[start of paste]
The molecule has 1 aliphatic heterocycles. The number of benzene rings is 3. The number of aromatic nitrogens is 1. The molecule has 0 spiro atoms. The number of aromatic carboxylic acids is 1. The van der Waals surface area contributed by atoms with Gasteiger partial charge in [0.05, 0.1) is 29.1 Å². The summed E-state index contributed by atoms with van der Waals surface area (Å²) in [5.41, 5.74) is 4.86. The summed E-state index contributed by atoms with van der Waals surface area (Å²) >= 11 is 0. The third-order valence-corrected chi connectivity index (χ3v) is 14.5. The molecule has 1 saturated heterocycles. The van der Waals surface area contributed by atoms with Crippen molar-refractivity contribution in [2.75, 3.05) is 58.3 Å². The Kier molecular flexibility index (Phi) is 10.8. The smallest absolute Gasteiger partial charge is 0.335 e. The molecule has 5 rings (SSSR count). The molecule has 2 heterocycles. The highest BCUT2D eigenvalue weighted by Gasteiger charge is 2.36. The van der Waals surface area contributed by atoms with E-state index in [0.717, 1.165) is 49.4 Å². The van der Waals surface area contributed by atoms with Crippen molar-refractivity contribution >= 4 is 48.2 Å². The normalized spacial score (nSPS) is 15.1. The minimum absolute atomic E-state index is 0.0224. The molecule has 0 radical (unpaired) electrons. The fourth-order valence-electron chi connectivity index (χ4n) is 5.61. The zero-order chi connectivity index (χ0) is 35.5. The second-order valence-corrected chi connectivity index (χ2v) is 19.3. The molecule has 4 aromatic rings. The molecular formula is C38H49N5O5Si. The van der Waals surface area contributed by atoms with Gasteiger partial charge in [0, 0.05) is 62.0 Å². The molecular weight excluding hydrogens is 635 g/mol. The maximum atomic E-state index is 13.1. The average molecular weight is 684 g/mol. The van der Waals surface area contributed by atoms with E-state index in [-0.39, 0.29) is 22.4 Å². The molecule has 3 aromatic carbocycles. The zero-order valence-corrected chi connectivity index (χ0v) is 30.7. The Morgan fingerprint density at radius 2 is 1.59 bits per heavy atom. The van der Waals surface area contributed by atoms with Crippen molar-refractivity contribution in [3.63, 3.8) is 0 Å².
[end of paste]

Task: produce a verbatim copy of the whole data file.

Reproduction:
The molecule has 1 aliphatic heterocycles. The number of benzene rings is 3. The number of aromatic nitrogens is 1. The molecule has 0 spiro atoms. The number of aromatic carboxylic acids is 1. The van der Waals surface area contributed by atoms with Gasteiger partial charge in [0.05, 0.1) is 29.1 Å². The summed E-state index contributed by atoms with van der Waals surface area (Å²) in [5.41, 5.74) is 4.86. The summed E-state index contributed by atoms with van der Waals surface area (Å²) >= 11 is 0. The third-order valence-corrected chi connectivity index (χ3v) is 14.5. The molecule has 1 saturated heterocycles. The van der Waals surface area contributed by atoms with Crippen molar-refractivity contribution in [2.75, 3.05) is 58.3 Å². The Kier molecular flexibility index (Phi) is 10.8. The smallest absolute Gasteiger partial charge is 0.335 e. The molecule has 5 rings (SSSR count). The molecule has 2 heterocycles. The highest BCUT2D eigenvalue weighted by Gasteiger charge is 2.36. The van der Waals surface area contributed by atoms with E-state index in [0.717, 1.165) is 49.4 Å². The van der Waals surface area contributed by atoms with Crippen molar-refractivity contribution >= 4 is 48.2 Å². The normalized spacial score (nSPS) is 15.1. The minimum absolute atomic E-state index is 0.0224. The molecule has 0 radical (unpaired) electrons. The fourth-order valence-electron chi connectivity index (χ4n) is 5.61. The zero-order chi connectivity index (χ0) is 35.5. The second-order valence-corrected chi connectivity index (χ2v) is 19.3. The molecule has 4 aromatic rings. The molecular formula is C38H49N5O5Si. The van der Waals surface area contributed by atoms with Gasteiger partial charge in [0, 0.05) is 62.0 Å². The molecular weight excluding hydrogens is 635 g/mol. The maximum atomic E-state index is 13.1. The average molecular weight is 684 g/mol. The van der Waals surface area contributed by atoms with E-state index in [-0.39, 0.29) is 22.4 Å². The molecule has 3 aromatic carbocycles. The zero-order valence-corrected chi connectivity index (χ0v) is 30.7. The Morgan fingerprint density at radius 2 is 1.59 bits per heavy atom. The van der Waals surface area contributed by atoms with Crippen molar-refractivity contribution in [3.63, 3.8) is 0 Å².